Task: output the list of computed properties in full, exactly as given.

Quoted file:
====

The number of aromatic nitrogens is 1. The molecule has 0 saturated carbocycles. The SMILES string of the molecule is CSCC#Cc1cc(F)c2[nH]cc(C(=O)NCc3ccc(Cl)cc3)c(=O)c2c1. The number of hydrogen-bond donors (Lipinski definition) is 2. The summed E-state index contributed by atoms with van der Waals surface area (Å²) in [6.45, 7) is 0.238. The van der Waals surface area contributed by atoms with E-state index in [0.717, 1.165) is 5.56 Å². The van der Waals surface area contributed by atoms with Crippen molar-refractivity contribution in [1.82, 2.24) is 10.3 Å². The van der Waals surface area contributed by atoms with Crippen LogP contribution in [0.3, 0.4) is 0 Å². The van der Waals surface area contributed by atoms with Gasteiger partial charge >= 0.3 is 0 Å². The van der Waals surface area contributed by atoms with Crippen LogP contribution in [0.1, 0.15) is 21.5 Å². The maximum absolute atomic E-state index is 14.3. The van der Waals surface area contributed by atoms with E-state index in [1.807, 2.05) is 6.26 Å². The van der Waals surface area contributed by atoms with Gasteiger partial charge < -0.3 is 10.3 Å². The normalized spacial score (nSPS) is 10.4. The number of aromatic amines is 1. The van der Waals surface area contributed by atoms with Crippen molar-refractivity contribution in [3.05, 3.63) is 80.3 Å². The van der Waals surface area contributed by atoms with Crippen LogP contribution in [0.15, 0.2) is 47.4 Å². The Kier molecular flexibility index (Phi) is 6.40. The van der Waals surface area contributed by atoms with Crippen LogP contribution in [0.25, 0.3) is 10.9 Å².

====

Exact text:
The number of aromatic nitrogens is 1. The molecule has 0 saturated carbocycles. The SMILES string of the molecule is CSCC#Cc1cc(F)c2[nH]cc(C(=O)NCc3ccc(Cl)cc3)c(=O)c2c1. The number of hydrogen-bond donors (Lipinski definition) is 2. The summed E-state index contributed by atoms with van der Waals surface area (Å²) in [6.45, 7) is 0.238. The van der Waals surface area contributed by atoms with E-state index in [0.717, 1.165) is 5.56 Å². The van der Waals surface area contributed by atoms with Crippen molar-refractivity contribution in [1.82, 2.24) is 10.3 Å². The van der Waals surface area contributed by atoms with Crippen LogP contribution in [0.3, 0.4) is 0 Å². The van der Waals surface area contributed by atoms with Gasteiger partial charge >= 0.3 is 0 Å². The van der Waals surface area contributed by atoms with Crippen LogP contribution in [0.1, 0.15) is 21.5 Å². The maximum absolute atomic E-state index is 14.3. The van der Waals surface area contributed by atoms with E-state index in [1.807, 2.05) is 6.26 Å². The van der Waals surface area contributed by atoms with Gasteiger partial charge < -0.3 is 10.3 Å². The normalized spacial score (nSPS) is 10.4. The number of aromatic amines is 1. The van der Waals surface area contributed by atoms with Crippen molar-refractivity contribution in [3.05, 3.63) is 80.3 Å². The van der Waals surface area contributed by atoms with Crippen LogP contribution in [0.15, 0.2) is 47.4 Å². The Kier molecular flexibility index (Phi) is 6.40. The van der Waals surface area contributed by atoms with Crippen LogP contribution in [0.25, 0.3) is 10.9 Å².